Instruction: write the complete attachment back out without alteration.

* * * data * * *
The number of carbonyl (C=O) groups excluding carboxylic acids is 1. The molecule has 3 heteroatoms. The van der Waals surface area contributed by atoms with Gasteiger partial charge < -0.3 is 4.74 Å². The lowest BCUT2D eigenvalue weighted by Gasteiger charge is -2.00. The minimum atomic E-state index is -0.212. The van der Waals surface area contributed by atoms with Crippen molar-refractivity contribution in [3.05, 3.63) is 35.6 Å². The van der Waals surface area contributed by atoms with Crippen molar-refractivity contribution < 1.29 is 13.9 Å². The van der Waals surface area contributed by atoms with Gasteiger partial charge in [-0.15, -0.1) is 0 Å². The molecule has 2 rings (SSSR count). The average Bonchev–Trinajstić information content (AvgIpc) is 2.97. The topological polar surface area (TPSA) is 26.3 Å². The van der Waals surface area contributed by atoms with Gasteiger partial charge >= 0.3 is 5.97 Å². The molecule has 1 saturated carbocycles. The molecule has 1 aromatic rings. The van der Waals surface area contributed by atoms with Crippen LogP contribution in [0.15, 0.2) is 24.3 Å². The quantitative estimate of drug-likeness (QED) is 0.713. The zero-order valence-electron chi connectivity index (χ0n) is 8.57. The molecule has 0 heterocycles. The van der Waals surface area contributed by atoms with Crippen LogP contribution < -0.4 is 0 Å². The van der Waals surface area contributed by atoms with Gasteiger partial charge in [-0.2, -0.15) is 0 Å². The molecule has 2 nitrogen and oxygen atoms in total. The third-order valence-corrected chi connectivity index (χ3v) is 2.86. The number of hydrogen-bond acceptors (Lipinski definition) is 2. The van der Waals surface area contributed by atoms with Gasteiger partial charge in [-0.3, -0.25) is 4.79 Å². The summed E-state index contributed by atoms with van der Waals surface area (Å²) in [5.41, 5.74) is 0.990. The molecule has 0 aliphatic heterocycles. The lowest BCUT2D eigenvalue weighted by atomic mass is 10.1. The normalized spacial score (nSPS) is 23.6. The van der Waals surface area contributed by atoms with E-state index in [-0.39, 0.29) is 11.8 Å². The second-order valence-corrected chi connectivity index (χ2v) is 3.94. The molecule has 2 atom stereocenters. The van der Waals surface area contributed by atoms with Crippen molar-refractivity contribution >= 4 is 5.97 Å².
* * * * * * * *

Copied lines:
The number of carbonyl (C=O) groups excluding carboxylic acids is 1. The molecule has 3 heteroatoms. The van der Waals surface area contributed by atoms with Gasteiger partial charge < -0.3 is 4.74 Å². The lowest BCUT2D eigenvalue weighted by Gasteiger charge is -2.00. The minimum atomic E-state index is -0.212. The van der Waals surface area contributed by atoms with Crippen molar-refractivity contribution in [3.05, 3.63) is 35.6 Å². The van der Waals surface area contributed by atoms with Crippen molar-refractivity contribution < 1.29 is 13.9 Å². The van der Waals surface area contributed by atoms with Gasteiger partial charge in [-0.15, -0.1) is 0 Å². The molecule has 2 rings (SSSR count). The average Bonchev–Trinajstić information content (AvgIpc) is 2.97. The topological polar surface area (TPSA) is 26.3 Å². The van der Waals surface area contributed by atoms with Gasteiger partial charge >= 0.3 is 5.97 Å². The molecule has 1 saturated carbocycles. The molecule has 1 aromatic rings. The van der Waals surface area contributed by atoms with Crippen LogP contribution in [0.15, 0.2) is 24.3 Å². The quantitative estimate of drug-likeness (QED) is 0.713. The zero-order valence-electron chi connectivity index (χ0n) is 8.57. The molecule has 0 heterocycles. The van der Waals surface area contributed by atoms with Crippen LogP contribution < -0.4 is 0 Å². The van der Waals surface area contributed by atoms with Gasteiger partial charge in [-0.2, -0.15) is 0 Å². The molecule has 2 nitrogen and oxygen atoms in total. The third-order valence-corrected chi connectivity index (χ3v) is 2.86. The number of hydrogen-bond acceptors (Lipinski definition) is 2. The van der Waals surface area contributed by atoms with Gasteiger partial charge in [-0.3, -0.25) is 4.79 Å². The summed E-state index contributed by atoms with van der Waals surface area (Å²) in [5.41, 5.74) is 0.990. The molecule has 0 aliphatic heterocycles. The lowest BCUT2D eigenvalue weighted by atomic mass is 10.1. The normalized spacial score (nSPS) is 23.6. The van der Waals surface area contributed by atoms with E-state index in [-0.39, 0.29) is 11.8 Å². The second-order valence-corrected chi connectivity index (χ2v) is 3.94. The molecule has 2 atom stereocenters. The van der Waals surface area contributed by atoms with Crippen molar-refractivity contribution >= 4 is 5.97 Å².